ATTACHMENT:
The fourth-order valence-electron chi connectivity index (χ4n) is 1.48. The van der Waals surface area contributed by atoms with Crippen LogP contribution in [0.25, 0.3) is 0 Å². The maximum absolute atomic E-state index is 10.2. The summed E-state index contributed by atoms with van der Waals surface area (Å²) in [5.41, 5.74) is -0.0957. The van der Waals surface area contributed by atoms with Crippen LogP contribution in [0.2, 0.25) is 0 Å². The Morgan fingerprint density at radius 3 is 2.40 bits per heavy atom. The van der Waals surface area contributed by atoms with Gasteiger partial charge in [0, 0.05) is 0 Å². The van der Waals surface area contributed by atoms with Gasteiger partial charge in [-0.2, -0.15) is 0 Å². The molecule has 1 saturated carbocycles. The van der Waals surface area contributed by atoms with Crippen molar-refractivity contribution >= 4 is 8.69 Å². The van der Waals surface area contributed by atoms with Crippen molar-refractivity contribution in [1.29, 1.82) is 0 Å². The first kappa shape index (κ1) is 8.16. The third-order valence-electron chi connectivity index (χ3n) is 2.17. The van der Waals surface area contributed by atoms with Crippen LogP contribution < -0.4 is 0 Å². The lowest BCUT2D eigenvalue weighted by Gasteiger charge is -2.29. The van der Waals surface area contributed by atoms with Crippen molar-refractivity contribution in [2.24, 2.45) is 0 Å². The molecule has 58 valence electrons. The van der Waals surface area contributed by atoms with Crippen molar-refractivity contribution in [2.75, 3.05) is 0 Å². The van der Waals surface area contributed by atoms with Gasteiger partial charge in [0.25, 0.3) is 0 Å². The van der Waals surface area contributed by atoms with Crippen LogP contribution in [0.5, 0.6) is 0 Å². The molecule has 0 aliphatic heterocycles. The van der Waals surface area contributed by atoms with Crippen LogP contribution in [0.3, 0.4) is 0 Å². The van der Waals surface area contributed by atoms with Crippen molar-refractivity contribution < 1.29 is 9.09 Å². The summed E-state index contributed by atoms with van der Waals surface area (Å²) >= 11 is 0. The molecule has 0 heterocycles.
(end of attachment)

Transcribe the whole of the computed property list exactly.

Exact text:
The fourth-order valence-electron chi connectivity index (χ4n) is 1.48. The van der Waals surface area contributed by atoms with Crippen LogP contribution in [0.25, 0.3) is 0 Å². The maximum absolute atomic E-state index is 10.2. The summed E-state index contributed by atoms with van der Waals surface area (Å²) in [5.41, 5.74) is -0.0957. The van der Waals surface area contributed by atoms with Crippen LogP contribution in [0.2, 0.25) is 0 Å². The Morgan fingerprint density at radius 3 is 2.40 bits per heavy atom. The van der Waals surface area contributed by atoms with Gasteiger partial charge in [0, 0.05) is 0 Å². The van der Waals surface area contributed by atoms with Gasteiger partial charge in [-0.2, -0.15) is 0 Å². The molecule has 1 saturated carbocycles. The van der Waals surface area contributed by atoms with Crippen molar-refractivity contribution >= 4 is 8.69 Å². The van der Waals surface area contributed by atoms with Crippen molar-refractivity contribution in [1.29, 1.82) is 0 Å². The first kappa shape index (κ1) is 8.16. The third-order valence-electron chi connectivity index (χ3n) is 2.17. The van der Waals surface area contributed by atoms with Crippen LogP contribution < -0.4 is 0 Å². The lowest BCUT2D eigenvalue weighted by Gasteiger charge is -2.29. The van der Waals surface area contributed by atoms with Crippen molar-refractivity contribution in [2.24, 2.45) is 0 Å². The molecule has 58 valence electrons. The van der Waals surface area contributed by atoms with Crippen molar-refractivity contribution in [2.75, 3.05) is 0 Å². The van der Waals surface area contributed by atoms with Gasteiger partial charge in [0.25, 0.3) is 0 Å². The van der Waals surface area contributed by atoms with Crippen LogP contribution in [0.5, 0.6) is 0 Å². The molecule has 0 aliphatic heterocycles. The van der Waals surface area contributed by atoms with Crippen LogP contribution in [0.3, 0.4) is 0 Å². The van der Waals surface area contributed by atoms with Crippen molar-refractivity contribution < 1.29 is 9.09 Å². The summed E-state index contributed by atoms with van der Waals surface area (Å²) >= 11 is 0. The molecule has 0 heterocycles.